I don’t think of myself as a sci-fi fan (the same way as I don’t think of myself as an adult), but it seems I may be mistaken, because I have devoured “The Hunger Games” trilogy over the last couple of weeks. I have about forty minutes left of “Mockingjay” (on audio book - love the narrator), a slice of time I must plan carefully. No distractions, no possible interruptions. Which, when you have two small children, is damn near impossible. But I will find it.
Don’t tell me how it ends!
Do tell me though, if you read the books (as opposed to listening to them), is it 12 or Twelve, on the page? I’m not sure why, but I need to know.
While on holiday, I started two books I need to finish: darkly funny, “May We Be Forgiven” by A. M. Homes, and the cult classic, “How to Win Friends and Influence People” by Dale Carnegie, which I got for xmas. I expect I will read it more than once. I also peeked into, “One Flew Over The Cuckoo’s Nest,” (a gift from the same witty giver), which I read years ago, and was drawn back in by the first line: “They’re out there.”
I am itching to open another xmas gift, “Aimless Love,” a poetry collection by Billy Collins, given to me by my parents. I am especially excited about this one for two reasons:
1. My parents gave it to me. They are both avid readers with excellent taste. I always love the books they give me.
2. My parents gave it to me. They - especially my dad - are not big poetry readers. So if they - especially my dad - liked a book of poetry enough to buy it for me, it must be something special.
A couple other hand me downs from them on my bedside table, as yet unread, but eagerly anticipated: “In the Garden of Beasts,” by Erik Larson, and “The Social Animal” by David Brooks.
I have two books coming this week from half.com: “Stern Men,” by Elizabeth Gilbert, and “The Kid Stays in the Picture,” by Robert Evans.
I have two more audio books lined up ready for listening: “The Used World,” by Haven Kimmel (LOVE her), and “The Beautiful Ruins,” by Jess Walter.
I also found about fifty more books I want to read during a precious moment to myself last night in Barnes & Noble.
Where to go next??
So many books, so little time…
What are you reading?
Mila slept in our bed last night. When I crawled in next to her and looked at her peaceful sleeping face, my heart went to my heels for no real reason, except that she is growing up so fast and I want desperately so many things - to protect her, to understand her, to give her everything I can, to show her things, to keep her small, to watch her grow. To make her proud.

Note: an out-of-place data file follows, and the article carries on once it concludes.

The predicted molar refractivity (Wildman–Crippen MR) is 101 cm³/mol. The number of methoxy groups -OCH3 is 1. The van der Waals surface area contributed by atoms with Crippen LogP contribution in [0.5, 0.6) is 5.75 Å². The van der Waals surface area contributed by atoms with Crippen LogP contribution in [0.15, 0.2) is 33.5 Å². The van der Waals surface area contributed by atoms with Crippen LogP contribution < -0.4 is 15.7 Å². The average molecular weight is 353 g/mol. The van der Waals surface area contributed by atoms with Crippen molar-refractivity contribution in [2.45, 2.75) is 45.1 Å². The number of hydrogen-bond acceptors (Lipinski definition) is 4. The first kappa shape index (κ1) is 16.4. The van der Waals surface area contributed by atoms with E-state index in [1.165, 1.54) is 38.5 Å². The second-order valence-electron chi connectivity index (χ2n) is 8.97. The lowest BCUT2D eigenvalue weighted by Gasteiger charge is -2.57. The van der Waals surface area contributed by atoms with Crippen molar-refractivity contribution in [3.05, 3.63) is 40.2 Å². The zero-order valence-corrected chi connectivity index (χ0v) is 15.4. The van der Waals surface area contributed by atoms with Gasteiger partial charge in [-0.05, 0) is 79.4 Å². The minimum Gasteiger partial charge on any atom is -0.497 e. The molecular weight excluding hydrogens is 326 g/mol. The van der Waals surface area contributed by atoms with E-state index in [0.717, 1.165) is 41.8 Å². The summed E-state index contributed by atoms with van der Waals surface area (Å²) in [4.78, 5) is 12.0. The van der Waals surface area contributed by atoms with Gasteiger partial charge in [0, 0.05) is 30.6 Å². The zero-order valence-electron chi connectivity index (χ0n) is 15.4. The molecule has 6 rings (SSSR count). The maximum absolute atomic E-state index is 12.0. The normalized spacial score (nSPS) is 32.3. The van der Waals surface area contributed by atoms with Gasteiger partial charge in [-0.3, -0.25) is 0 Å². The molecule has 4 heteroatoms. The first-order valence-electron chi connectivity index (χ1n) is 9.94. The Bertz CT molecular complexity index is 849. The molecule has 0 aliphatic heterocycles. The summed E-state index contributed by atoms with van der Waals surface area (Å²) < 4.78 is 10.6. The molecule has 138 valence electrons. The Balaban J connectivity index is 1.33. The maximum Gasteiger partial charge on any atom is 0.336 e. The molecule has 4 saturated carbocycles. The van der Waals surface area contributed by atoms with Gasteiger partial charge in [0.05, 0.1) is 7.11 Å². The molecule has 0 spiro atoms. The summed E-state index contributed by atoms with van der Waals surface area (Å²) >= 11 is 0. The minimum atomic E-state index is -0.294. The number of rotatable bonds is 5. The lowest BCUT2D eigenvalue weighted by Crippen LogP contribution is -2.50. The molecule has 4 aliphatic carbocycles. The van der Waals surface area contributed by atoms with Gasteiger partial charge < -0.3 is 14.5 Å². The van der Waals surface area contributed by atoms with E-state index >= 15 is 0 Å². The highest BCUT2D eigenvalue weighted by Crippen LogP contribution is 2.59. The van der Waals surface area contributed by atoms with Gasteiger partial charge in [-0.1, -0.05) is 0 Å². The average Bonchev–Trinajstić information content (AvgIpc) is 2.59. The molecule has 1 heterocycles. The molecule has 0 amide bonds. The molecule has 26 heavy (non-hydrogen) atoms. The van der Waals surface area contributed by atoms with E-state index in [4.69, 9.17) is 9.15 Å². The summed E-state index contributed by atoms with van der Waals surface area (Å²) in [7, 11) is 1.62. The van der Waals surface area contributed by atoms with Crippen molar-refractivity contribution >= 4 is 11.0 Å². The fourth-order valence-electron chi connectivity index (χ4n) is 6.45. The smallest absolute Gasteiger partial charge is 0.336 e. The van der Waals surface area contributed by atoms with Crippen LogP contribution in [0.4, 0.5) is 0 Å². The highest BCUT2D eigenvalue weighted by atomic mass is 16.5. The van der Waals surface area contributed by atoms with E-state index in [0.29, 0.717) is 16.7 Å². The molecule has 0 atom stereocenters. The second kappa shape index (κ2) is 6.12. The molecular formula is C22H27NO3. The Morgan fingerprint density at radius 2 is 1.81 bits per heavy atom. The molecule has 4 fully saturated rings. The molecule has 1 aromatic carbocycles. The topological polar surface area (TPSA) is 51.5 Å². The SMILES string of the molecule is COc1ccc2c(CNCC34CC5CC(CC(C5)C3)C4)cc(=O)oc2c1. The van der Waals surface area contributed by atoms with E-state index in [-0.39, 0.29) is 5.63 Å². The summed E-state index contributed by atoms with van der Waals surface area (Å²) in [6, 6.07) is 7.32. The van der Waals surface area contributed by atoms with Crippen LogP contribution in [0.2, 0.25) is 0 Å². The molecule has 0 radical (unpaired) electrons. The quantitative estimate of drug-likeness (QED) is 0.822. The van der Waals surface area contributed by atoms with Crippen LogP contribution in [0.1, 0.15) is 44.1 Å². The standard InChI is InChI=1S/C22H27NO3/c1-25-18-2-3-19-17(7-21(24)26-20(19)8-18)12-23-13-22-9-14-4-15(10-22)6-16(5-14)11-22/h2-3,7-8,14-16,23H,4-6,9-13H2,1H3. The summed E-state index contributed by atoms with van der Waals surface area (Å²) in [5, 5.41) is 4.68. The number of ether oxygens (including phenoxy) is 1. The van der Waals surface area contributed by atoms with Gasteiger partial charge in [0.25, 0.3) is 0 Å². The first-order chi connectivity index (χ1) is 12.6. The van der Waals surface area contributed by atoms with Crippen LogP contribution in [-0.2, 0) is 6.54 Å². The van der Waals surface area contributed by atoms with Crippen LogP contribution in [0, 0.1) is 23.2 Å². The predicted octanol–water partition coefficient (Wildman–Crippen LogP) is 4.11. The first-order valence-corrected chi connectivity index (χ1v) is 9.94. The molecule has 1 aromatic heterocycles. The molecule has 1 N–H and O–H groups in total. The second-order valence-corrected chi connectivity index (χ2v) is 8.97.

When she woke up this morning, the first words that came out of her mouth were, “Mummy, let’s snuggle for a minute.” I was on my way to the shower but jumped back in bed with her and snuggled as hard as I could, for as long as I could.
I dropped her off at preschool, standing at the entrance for an extra minute while I wrote a check, watching a mother with a little girl who I haven’t seen before, talking quietly to her, trying to coax her inside. I remember those days, they were so hard.
When I turned to leave, Mila was sitting at a little table by herself, waiting for oatmeal. Something about her messy hair, her pants that are a little too long, her tiny hands folded in front of her, just gutted me. My heart went to my heels again, and I crossed to give her an extra hug and a kiss.
I didn’t want to go. Some days are so hard.
What better way to start a beautiful holiday Monday, than by scraping two day old vomit out of every nook and cranny of your car? How about scraping two day old vomit out of every nook and cranny of your car (seriously, it’s like The Exorcist back there; that kid covered some serious footage) with the help of the dog…
And of course, the girls…
And even so, I’m still going to have to get it shampooed. Good lord.
New post series! I am tentatively calling (and tagging) it, “Tell me again why I had kids?” Because “motherhood” is too precious. And saintly. Most days, I don’t feel like a goddam saint.